See alsoEdit


  1. ^ a b Manchester, F. D.; San-Martin, A.; Pitre, J. M. (1994). "The H-Pd (hydrogen-palladium) System". Journal of Phase Equilibria. 15: 62. doi:10.1007/BF02667685.  Phase diagram for Palladium-Hydrogen System
  2. ^ a b W. Grochala; P. P. Edwards (2004). "Thermal Decomposition of the Non-Interstitial Hydrides for the Storage and Production of Hydrogen". Chem. Rev. 104 (3): 1283–1316. doi:10.1021/cr030691s. PMID 15008624. 
  3. ^ LENR phenomenom at nasa
  4. ^ a b c Greenwood, Norman N.; Earnshaw, Alan (1997). Chemistry of the Elements (2nd ed.). Butterworth-Heinemann. pp. 1150–151. ISBN 0-08-037941-9. 
  5. ^ Ralph Wolf; Khalid Mansour. "The Amazing Metal Sponge: Soaking Up Hydrogen". 1995.
  6. ^ "Extending the Life of Palladium Beds".
  7. ^ Tripodi, P (2003). "Possibility of high temperature superconducting phases in PdH" (PDF). Physica C. 388–389: 571–572. Bibcode:2003PhyC..388..571T. doi:10.1016/S0921-4534(02)02745-4.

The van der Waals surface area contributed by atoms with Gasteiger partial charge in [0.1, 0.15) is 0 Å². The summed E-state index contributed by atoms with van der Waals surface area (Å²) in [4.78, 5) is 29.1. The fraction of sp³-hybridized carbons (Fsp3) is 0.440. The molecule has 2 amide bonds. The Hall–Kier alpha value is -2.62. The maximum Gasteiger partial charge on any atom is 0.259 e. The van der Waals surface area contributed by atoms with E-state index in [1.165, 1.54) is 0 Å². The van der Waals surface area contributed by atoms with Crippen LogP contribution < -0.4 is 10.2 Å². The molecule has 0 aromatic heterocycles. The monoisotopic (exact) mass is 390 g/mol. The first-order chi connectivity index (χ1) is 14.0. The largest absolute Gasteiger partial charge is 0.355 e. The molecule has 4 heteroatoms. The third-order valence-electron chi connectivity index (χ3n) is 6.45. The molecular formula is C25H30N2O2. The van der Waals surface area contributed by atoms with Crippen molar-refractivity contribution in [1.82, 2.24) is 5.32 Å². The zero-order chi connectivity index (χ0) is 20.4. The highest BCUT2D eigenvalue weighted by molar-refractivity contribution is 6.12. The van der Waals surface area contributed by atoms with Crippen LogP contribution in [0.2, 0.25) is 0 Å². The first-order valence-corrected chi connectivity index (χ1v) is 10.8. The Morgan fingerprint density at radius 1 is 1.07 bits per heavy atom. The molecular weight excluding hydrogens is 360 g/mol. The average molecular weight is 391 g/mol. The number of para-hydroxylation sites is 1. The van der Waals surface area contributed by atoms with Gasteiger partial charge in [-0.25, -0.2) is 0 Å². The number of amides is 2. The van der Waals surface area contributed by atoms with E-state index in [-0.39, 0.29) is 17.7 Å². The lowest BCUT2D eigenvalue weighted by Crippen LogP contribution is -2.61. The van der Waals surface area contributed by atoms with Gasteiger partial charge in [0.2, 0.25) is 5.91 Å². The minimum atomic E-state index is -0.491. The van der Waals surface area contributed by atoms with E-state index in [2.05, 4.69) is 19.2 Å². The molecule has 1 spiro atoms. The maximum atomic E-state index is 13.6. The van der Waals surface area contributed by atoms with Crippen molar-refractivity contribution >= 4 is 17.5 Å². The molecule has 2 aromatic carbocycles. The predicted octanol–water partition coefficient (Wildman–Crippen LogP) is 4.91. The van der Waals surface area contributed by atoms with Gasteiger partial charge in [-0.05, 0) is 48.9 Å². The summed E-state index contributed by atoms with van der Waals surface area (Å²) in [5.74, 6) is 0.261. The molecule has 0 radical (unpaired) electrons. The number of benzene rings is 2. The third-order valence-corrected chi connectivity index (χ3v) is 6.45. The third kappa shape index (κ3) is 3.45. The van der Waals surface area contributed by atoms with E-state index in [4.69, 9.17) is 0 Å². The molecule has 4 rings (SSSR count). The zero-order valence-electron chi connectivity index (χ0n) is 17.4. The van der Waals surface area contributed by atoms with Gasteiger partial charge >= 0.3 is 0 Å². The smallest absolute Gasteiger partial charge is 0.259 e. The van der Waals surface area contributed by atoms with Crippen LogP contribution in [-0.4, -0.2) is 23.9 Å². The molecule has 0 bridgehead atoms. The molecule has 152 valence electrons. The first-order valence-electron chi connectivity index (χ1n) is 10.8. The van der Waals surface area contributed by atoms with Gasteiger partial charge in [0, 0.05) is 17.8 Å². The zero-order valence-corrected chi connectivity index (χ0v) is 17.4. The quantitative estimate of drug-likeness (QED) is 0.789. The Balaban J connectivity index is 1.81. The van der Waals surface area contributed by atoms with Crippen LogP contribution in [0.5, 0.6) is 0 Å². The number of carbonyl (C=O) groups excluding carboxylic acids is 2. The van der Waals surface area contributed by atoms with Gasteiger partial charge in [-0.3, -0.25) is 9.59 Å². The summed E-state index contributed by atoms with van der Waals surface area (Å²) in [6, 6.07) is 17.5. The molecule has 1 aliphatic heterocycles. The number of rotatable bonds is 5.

8. ^ Tripodi, P; Digioacchino, D; Vinko, J (2004). "Superconductivity in PdH: phenomenological explanation". Physica C: Superconductivity. 408-410: 350. Bibcode:2004PhyC..408..350T. doi:10.1016/j.physc.2004.02.099. 
  9. ^ Tripodi, Paolo; Di Gioacchino, Daniele; Vinko, Jenny Darja (2007). "A review of high temperature superconducting property of PdH system". International Journal of Modern Physics B. 21 (18&19): 3343–3347. Bibcode:2007IJMPB..21.3343T. doi:10.1142/S0217979207044524. 
  10. ^ Baranowski, B.; Dębowska, L. (2007). "Remarks on superconductivity in PdH" (PDF). Journal of Alloys and Compounds. 437: L4. doi:10.1016/j.jallcom.2006.07.082. 
  11. ^ T. Mitsui; M. K. Rose; E. Fomin; D. F. Ogletree; M. Salmeron (2003). "Dissociative hydrogen adsorption on palladium requires aggregates of three or more vacancies". Nature. 422 (6933): 705–7. Bibcode:2003Natur.422..705M. doi:10.1038/nature01557. PMID 12700757. 
  12. ^ N. Lopez; Z. Lodziana; F. Illas; M. Salmeron (2004). "When Langmuir is too simple: H2 dissociation on Pd(111)". Physical Review Letters. 93 (14): 146103. Bibcode:2004PhRvL..93n6103L. doi:10.1103/PhysRevLett.93.146103.